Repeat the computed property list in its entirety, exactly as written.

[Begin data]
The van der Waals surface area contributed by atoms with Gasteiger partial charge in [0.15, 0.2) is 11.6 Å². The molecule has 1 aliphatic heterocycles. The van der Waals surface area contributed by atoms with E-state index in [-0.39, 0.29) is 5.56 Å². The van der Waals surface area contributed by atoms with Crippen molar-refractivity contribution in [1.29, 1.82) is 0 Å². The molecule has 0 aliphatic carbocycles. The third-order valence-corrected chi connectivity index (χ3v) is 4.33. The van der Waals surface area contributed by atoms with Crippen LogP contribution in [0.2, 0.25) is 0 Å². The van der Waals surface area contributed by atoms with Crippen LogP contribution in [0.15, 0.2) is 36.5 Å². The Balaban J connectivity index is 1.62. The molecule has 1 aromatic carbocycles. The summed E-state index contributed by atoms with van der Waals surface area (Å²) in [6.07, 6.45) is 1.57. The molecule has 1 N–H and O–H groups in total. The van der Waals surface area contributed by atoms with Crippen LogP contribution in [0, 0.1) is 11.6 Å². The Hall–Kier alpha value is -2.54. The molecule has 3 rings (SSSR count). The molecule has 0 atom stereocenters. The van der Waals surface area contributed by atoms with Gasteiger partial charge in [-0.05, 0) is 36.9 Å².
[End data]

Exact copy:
The van der Waals surface area contributed by atoms with Gasteiger partial charge in [0.15, 0.2) is 11.6 Å². The molecule has 1 aliphatic heterocycles. The van der Waals surface area contributed by atoms with E-state index in [-0.39, 0.29) is 5.56 Å². The van der Waals surface area contributed by atoms with Crippen molar-refractivity contribution in [1.29, 1.82) is 0 Å². The molecule has 0 aliphatic carbocycles. The third-order valence-corrected chi connectivity index (χ3v) is 4.33. The van der Waals surface area contributed by atoms with Crippen LogP contribution in [0.2, 0.25) is 0 Å². The van der Waals surface area contributed by atoms with Crippen LogP contribution in [0.15, 0.2) is 36.5 Å². The Balaban J connectivity index is 1.62. The molecule has 1 aromatic carbocycles. The summed E-state index contributed by atoms with van der Waals surface area (Å²) in [6.07, 6.45) is 1.57. The molecule has 1 N–H and O–H groups in total. The van der Waals surface area contributed by atoms with Crippen LogP contribution in [0, 0.1) is 11.6 Å². The Hall–Kier alpha value is -2.54. The molecule has 3 rings (SSSR count). The molecule has 0 atom stereocenters. The van der Waals surface area contributed by atoms with Gasteiger partial charge in [-0.05, 0) is 36.9 Å².